Europe was born from a political notion: to bring peace, democracy, and prosperity to a continent ravaged by centuries of war. But its progress has not been strictly economic: Schengen, Maastricht, expansion and the Euro have had profound political repercussions, but the real goal, taking a step back from national sovereignty and focusing decisions at a European level, is proceeding very slowly, and has actually begun sliding backwards in the minds of Europeans. The economic crisis has reignited old grudges and national stereotypes that we would have rather forgotten forever. Europe is going in the opposite direction from that which had been our objective.
The troubled countries in Europe know that it will be a bitter pill to swallow and that it is inevitable, but it will mean deterioration in growth and employment. Recreating the conditions for growth needs to be the imperative of the monetary union, of the fiscal union, of the financial union, and of the political union. The countries in crisis need to know that they can count on European solidarity without abandoning the path of austerity.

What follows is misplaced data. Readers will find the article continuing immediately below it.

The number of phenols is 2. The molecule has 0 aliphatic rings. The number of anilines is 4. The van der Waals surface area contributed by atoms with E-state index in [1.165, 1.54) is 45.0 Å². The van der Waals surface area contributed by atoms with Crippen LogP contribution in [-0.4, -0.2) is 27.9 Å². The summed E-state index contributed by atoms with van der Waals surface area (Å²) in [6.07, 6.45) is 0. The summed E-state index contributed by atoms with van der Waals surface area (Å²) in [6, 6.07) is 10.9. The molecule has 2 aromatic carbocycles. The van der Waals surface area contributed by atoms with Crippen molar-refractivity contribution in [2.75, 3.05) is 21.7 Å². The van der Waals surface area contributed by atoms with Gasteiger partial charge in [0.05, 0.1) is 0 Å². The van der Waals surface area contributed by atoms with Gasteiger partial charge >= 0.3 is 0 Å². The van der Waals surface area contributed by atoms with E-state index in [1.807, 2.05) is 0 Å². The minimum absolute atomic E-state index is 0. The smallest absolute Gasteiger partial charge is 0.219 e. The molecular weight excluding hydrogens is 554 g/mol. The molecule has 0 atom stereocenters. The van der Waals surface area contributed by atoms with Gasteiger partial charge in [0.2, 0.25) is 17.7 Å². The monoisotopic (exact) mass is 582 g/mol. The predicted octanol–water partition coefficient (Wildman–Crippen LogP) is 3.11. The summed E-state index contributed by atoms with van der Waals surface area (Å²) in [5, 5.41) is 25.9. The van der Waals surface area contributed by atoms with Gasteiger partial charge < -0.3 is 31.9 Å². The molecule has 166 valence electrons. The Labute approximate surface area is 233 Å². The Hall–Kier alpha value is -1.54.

We need a long-term vision. If Helmut had thought only of tomorrow and not of future generations, we would never have had the German reunification, and we would never have had the Euro. It is comforting to hear Angel Merkel speak more and more about political unity. I am convinced that only continuity between the policies of Helmut Kohl and those of Angela Merkel can save Germany, and Europe, together.